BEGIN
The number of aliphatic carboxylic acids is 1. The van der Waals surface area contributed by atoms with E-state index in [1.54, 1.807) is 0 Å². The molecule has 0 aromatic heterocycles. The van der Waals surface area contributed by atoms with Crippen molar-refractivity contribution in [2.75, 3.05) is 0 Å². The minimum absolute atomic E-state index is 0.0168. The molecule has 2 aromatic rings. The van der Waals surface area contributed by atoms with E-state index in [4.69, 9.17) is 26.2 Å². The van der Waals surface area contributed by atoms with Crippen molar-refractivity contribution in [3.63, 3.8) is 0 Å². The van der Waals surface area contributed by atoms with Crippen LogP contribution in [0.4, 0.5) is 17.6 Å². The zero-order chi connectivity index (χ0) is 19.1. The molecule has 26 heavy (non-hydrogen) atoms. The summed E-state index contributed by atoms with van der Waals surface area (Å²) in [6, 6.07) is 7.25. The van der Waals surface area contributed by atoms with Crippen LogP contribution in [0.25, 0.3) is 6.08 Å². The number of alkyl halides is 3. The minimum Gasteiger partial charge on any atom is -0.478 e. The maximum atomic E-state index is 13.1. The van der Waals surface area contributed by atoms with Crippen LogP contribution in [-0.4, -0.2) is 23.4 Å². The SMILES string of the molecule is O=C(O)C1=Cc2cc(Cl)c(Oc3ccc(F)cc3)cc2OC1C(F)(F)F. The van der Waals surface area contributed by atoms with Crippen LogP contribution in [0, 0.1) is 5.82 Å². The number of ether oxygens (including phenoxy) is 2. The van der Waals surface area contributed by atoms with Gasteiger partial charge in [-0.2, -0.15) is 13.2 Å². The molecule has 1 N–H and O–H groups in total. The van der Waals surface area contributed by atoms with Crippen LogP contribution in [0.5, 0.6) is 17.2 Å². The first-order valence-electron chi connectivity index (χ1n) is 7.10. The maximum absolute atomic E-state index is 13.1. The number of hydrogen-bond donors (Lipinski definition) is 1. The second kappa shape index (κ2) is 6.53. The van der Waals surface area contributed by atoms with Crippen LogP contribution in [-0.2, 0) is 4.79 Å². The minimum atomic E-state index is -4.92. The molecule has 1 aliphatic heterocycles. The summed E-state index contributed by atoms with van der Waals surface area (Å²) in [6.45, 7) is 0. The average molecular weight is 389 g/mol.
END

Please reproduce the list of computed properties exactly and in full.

The number of aliphatic carboxylic acids is 1. The van der Waals surface area contributed by atoms with E-state index in [1.54, 1.807) is 0 Å². The molecule has 0 aromatic heterocycles. The van der Waals surface area contributed by atoms with Crippen molar-refractivity contribution in [2.75, 3.05) is 0 Å². The minimum absolute atomic E-state index is 0.0168. The molecule has 2 aromatic rings. The van der Waals surface area contributed by atoms with E-state index in [4.69, 9.17) is 26.2 Å². The van der Waals surface area contributed by atoms with Crippen molar-refractivity contribution in [3.63, 3.8) is 0 Å². The van der Waals surface area contributed by atoms with Crippen LogP contribution in [0.4, 0.5) is 17.6 Å². The zero-order chi connectivity index (χ0) is 19.1. The molecule has 26 heavy (non-hydrogen) atoms. The summed E-state index contributed by atoms with van der Waals surface area (Å²) in [6, 6.07) is 7.25. The van der Waals surface area contributed by atoms with Crippen LogP contribution in [0.25, 0.3) is 6.08 Å². The number of alkyl halides is 3. The minimum Gasteiger partial charge on any atom is -0.478 e. The maximum atomic E-state index is 13.1. The van der Waals surface area contributed by atoms with Crippen LogP contribution in [-0.4, -0.2) is 23.4 Å². The SMILES string of the molecule is O=C(O)C1=Cc2cc(Cl)c(Oc3ccc(F)cc3)cc2OC1C(F)(F)F. The van der Waals surface area contributed by atoms with Crippen LogP contribution in [0, 0.1) is 5.82 Å². The number of ether oxygens (including phenoxy) is 2. The van der Waals surface area contributed by atoms with Gasteiger partial charge in [-0.2, -0.15) is 13.2 Å². The molecule has 1 N–H and O–H groups in total. The van der Waals surface area contributed by atoms with Crippen LogP contribution in [0.5, 0.6) is 17.2 Å². The first-order valence-electron chi connectivity index (χ1n) is 7.10. The maximum absolute atomic E-state index is 13.1. The number of hydrogen-bond donors (Lipinski definition) is 1. The second kappa shape index (κ2) is 6.53. The van der Waals surface area contributed by atoms with Crippen LogP contribution in [-0.2, 0) is 4.79 Å². The minimum atomic E-state index is -4.92. The molecule has 1 aliphatic heterocycles. The summed E-state index contributed by atoms with van der Waals surface area (Å²) in [6.45, 7) is 0. The average molecular weight is 389 g/mol.